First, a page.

In the poem below Guest elaborates on how a person responds to the "Christmas spirit" and how it can cause a change in a person's life.  The poem puts into my mind the image of a reformed Scrooge, fresh off his encounters with the ghost of Christmas, now engaging faithfully to live a less self-focused life.

I know that times have changed, and I realize that people do not always have "Christmas cheer" at this time of year.  Nonetheless, my prayer for all of us is that we become the people God intended us to be, especially now as we celebrate the Advent of our Lord Jesus.  May we live in such a way as to create "hope" in others. May our humble service lead to changed lives and a more hopeful future. May the Hope of Advent cause you to emulate the life of Jesus. I hope this poem blesses you!

Thanks for reading!

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Monday, October 31, 2016


Exposed--John 8:1-11

On September 18, I had the honor of preaching at Gospel Community Church in Lynchburg, Va. My sermon was on John 8:1-11 and the woman caught in adultery. I entitled the sermon "Exposed". You can find a link to watch the sermon here: Exposed--John 8:1-11. The notes from the sermon are below (and I should note that I read several sermons and commentaries in preparing this material. I am grateful for their wisdom and help). Thanks for reading!

John 8:1-11

Technical Issues: If you have a modern translation of the Bible (i.e., after the KJV), then you will likely find this account in a footnote or in brackets. Many scholars feel that it has been inserted into the Gospel of John at this point. In many ancient manuscripts it is found in different places. Some place it at the end of the Gospel of John (or in other locations in John); some place it after Luke 21; and some omit it entirely. As a result, there is some question as to whether this account really occurred at the time we find it in John's gospel. Scholars generally agree, however, that this event did actually occur, and that it was part of our Lord's ministry. It may be put here in John because it illustrates so well the statement of Jesus in Chapter 7, "Stop judging according to outward appearances; rather judge according to righteous judgment." (John 7:24 HCSB). Suffice it to say, even though John may not have written this story, the consensus of scholarship and the early church is that this location is best. So we will deal with this passage as an inspired text that provides some kind of insight into how John presents Jesus in this Gospel.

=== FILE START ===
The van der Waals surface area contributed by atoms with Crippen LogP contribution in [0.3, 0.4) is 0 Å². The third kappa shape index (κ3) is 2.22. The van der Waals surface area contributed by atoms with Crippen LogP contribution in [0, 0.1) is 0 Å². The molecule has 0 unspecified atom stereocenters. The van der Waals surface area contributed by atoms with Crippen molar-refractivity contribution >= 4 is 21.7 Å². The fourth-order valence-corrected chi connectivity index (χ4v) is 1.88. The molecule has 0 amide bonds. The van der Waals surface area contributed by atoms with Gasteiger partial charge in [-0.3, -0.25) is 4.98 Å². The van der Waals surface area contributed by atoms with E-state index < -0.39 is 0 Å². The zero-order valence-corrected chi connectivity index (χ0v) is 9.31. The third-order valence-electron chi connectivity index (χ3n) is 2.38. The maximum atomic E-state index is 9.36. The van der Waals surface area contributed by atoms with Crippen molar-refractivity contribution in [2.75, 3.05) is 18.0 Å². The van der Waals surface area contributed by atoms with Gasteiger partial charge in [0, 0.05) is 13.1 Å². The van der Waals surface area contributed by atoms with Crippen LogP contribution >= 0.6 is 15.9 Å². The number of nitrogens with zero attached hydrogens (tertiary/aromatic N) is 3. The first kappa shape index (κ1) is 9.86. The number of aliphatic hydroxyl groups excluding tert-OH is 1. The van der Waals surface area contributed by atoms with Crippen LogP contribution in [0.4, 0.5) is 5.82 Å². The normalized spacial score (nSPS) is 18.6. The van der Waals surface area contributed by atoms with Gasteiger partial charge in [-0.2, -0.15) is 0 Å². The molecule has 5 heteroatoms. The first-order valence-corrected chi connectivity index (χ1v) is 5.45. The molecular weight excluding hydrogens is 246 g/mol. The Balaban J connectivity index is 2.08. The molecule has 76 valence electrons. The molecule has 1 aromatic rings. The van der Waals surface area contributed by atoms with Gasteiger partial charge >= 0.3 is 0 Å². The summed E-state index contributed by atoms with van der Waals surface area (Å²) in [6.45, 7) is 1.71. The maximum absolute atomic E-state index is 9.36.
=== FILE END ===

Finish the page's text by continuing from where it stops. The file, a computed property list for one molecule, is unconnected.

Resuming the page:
Introduction—Numbers 32:23 “. . .  behold, you have sinned against the LORD, and be sure your sin will find you out.”

Luke 12:2-3: “There is nothing covered that won't be uncovered, nothing hidden that won't be made known. Therefore whatever you have said in the dark will be heard in the light, and what you have whispered in an ear in private rooms will be proclaimed on the housetops.”

Proverbs 28:13 “The one who conceals his sins will not prosper, but whoever confesses and renounces them will find mercy.”

A story of someone being unexpectedly “exposed” as a fraud. Sam Hurd: “He seemed like a great guy, quoting the bible and always friendly,” said an official with the Chicago Bears—the last team to which the former wide receiver Sam Hurd was signed. Hailing from San Antonio, Texas, Sam Hurd was a state football star in high school and a standout at Northern Illinois University, placing in the top five in many of the categories in their receiving records. In 2006, he signed as an undrafted free agent with the Dallas Cowboys. He was released five years later and signed as a free agent with the Chicago Bears in July 2011. In December 2011, Hurd sent shockwaves through the NFL when he was arrested after purchasing cocaine from an undercover agent, set up by his friend and an informant at a Chicago steakhouse. Hurd was a man with bible scriptures tattooed on his torso and a drug baron who made an alleged $700,000 per week. According to the official affidavit, a man connected to Hurd’s drug trafficking referred to as “T.L.” set up many deals with and for Hurd. Police found $88,000 cash and marijuana in a car T.L. was operating during a routine traffic stop. T.L. said that the car and money were not his and that it all belonged to Hurd, claiming that he performed routine maintenance on his cars. The authorities seized the money and released T.L., who later tried to broker a deal with an informant on Hurd’s behalf to traffic 5-10 kilograms (11-12 lb) of cocaine and 450 kilograms (1,000 lb) of marijuana per week. Authorities met Hurd at the steakhouse, where Hurd told the undercover agents that he currently trafficked 4 kilograms (9 lb) per week in Chicago. The undercover agent provided Hurd with a kilogram (2 lb) of cocaine and left the steakhouse. Hurd was arrested once he left the restaurant. He was sentenced to 15 years in prison in 2013. (from